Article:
SF State News {University Communications}

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Ancient Egypt from an early 20th century perspective

November 26, 2008 -- After the 1922 discovery of King Tutankhamen's tomb, artists, architects, photographers and writers, including mystery writer Agatha Christie, flocked to Egypt to apply the secrets and beauty of ancient Egypt to their work. Books, like Christie's "Death on the Nile," and newsreel, newspaper and magazine photography of Egypt's Valley of the Kings fueled the imaginations of people who could not afford to visit Egypt. A new exhibit gives visitors a taste of all this excitement with their newest exhibit titled "Agatha Christie's Egypt: Life on the Nile in the 1930s."

A color photograph of paper mache and clay renderings of an ancient Egyptian death mask and small pots with lids bearing animal faces or symbols.Replicas of ancient Egyptian urn-like Canopic jars and a death mask made by museum studies students for use by young visitors.  

The exhibit features pristine historical and vintage photography, furniture, travel posters and postcards from that era. Two 3,000-year-old mummies and other treasures from the Adolph Sutro collection of ancient Egyptian funereal artifacts give visitors an idea of what fired the world's imagination.

"Students made or prepared the final selection of items for this exhibit," said Professor and Museum Studies Director Linda Ellis. Amid period furnishings that evoke a 1930s hotel lobby, is a stereoscope, which was once used to view 3-D images of the pyramids.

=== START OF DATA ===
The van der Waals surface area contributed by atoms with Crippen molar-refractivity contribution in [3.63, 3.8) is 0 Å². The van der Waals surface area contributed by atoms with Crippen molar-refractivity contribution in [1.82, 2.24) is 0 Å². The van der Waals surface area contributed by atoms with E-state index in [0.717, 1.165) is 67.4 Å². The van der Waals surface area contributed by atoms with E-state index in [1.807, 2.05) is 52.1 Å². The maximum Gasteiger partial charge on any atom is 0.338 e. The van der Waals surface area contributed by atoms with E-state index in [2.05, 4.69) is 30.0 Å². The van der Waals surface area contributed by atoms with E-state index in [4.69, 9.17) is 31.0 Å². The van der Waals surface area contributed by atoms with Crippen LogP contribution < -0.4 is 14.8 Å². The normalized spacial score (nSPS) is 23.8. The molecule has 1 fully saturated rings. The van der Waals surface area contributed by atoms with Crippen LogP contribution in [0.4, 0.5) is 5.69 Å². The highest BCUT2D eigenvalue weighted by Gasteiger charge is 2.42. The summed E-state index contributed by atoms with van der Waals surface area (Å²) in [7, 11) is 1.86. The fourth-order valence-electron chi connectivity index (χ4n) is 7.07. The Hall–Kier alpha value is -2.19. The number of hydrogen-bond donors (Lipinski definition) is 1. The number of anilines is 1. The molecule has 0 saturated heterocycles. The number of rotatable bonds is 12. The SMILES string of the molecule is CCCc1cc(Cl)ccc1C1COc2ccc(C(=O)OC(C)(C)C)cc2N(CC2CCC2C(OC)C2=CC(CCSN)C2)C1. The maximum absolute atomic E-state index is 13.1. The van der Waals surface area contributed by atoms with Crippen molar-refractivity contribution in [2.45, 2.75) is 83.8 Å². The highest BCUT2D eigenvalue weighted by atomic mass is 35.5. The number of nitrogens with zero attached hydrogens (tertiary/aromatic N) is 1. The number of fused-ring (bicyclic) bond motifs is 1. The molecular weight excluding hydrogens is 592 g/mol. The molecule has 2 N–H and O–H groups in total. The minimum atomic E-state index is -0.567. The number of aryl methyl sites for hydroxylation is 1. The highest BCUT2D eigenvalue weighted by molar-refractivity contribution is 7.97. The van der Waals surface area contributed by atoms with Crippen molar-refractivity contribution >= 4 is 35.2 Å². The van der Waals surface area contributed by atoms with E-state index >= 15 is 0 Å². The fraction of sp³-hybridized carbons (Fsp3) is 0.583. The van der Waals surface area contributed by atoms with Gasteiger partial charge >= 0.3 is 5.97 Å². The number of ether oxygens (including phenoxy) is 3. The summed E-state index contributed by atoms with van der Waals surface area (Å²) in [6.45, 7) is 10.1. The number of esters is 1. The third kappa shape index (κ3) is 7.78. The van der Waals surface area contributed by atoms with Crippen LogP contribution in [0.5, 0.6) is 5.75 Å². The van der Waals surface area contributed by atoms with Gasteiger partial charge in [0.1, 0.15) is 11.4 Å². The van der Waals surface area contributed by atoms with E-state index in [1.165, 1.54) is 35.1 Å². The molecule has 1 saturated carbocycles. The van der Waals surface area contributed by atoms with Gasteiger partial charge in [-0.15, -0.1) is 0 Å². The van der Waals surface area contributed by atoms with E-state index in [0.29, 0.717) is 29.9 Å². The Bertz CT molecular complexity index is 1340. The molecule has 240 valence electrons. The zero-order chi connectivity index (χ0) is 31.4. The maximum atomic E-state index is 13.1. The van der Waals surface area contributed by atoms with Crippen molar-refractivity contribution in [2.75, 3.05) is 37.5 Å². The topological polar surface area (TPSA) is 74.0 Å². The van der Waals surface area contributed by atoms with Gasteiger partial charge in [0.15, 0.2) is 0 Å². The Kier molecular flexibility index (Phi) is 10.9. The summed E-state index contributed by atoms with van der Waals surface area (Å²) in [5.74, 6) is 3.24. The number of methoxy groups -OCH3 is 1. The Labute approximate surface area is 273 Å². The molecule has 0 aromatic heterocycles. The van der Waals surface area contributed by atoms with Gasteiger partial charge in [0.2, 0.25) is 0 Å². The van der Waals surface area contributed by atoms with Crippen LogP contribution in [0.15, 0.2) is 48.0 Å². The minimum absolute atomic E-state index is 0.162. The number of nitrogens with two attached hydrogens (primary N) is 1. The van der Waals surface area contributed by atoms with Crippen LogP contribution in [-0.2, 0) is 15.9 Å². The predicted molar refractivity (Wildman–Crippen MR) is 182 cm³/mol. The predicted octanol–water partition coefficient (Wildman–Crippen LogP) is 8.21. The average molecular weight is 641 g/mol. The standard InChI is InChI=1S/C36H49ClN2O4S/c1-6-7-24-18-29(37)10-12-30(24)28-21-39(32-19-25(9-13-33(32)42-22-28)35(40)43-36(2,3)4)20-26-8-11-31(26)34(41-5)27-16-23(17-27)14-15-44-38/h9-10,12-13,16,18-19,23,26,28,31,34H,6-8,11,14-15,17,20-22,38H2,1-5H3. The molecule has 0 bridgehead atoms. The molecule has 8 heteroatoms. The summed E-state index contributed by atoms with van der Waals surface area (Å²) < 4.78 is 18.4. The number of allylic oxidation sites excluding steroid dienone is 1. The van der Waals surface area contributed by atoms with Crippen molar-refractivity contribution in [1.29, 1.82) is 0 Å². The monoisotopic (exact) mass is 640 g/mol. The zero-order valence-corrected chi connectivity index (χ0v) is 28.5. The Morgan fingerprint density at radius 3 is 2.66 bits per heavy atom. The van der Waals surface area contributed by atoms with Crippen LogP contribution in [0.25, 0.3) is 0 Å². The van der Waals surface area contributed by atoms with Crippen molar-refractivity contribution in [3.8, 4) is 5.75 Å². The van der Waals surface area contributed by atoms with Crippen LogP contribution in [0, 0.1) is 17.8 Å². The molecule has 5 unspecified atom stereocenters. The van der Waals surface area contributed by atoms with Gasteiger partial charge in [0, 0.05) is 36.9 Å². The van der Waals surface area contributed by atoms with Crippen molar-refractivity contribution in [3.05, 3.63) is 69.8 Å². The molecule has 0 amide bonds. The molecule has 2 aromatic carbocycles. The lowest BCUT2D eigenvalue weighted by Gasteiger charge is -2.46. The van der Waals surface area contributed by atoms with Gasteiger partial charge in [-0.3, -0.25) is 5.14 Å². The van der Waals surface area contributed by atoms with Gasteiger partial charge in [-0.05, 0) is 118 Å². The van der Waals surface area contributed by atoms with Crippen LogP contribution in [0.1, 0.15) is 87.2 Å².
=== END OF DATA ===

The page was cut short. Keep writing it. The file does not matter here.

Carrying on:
"In addition to replicating the historical period and some of the excitement over the discovery of ancient Egyptian treasures, I think we also offer a glimpse of the history of journalism and photography of the early 20th Century," Ellis said.

Ellis noted that the exhibit's photographs are very high quality. "Some depict an Egypt that changed forever after the Aswan Dam was built," Ellis said.  One photograph is a last look at the island of Philae and its ruins before they were completely submerged underwater after the damming of the Nile. Reproductions of this and other photography at the exhibit are for sale to benefit the Museum Studies Program.

The mummies on display include Nes-Per-N-Nub, once a high priest of the Temple of Karnak, whose remains occupy a rare, triple-nesting sarcophagus. It is one of only three triple sarcophagi in the United States.

Bay Area elementary and middle school students who visit the exhibit are treated to a behind the scenes look at how and why ancient Egyptians preserved the bodies of important rulers and priests thousands of years ago.

Graduate students Allie Kreiger and Patricia Calderon use a mannequin and replicas of vital organs to allow visiting students to experience ancient Egyptian funereal customs.
The young students assume the roles of ancient embalmers and priests as they remove the mannequin's organs and identify which of the organs were important enough to be stored in replicas of sacred urn-like Canopic jars.

"The students are always engaged and have a lot of fun while they are learning," Kreiger said. "Most of them are surprised to learn that the ancient Egyptians did not consider the brains important for the afterlife and just threw them out."

"Agatha Christie’s Egypt: Life on the Nile in the 1930s," is free and open from 11 a.m. to 4 p.m. Monday through Friday until Dec. 12. For more information, visit the Museum Studies Program Web site at: http://www.sfsu.edu/~museumst/


-- Denize Springer. Student Writer Rebecca Richardson contributed to this story.


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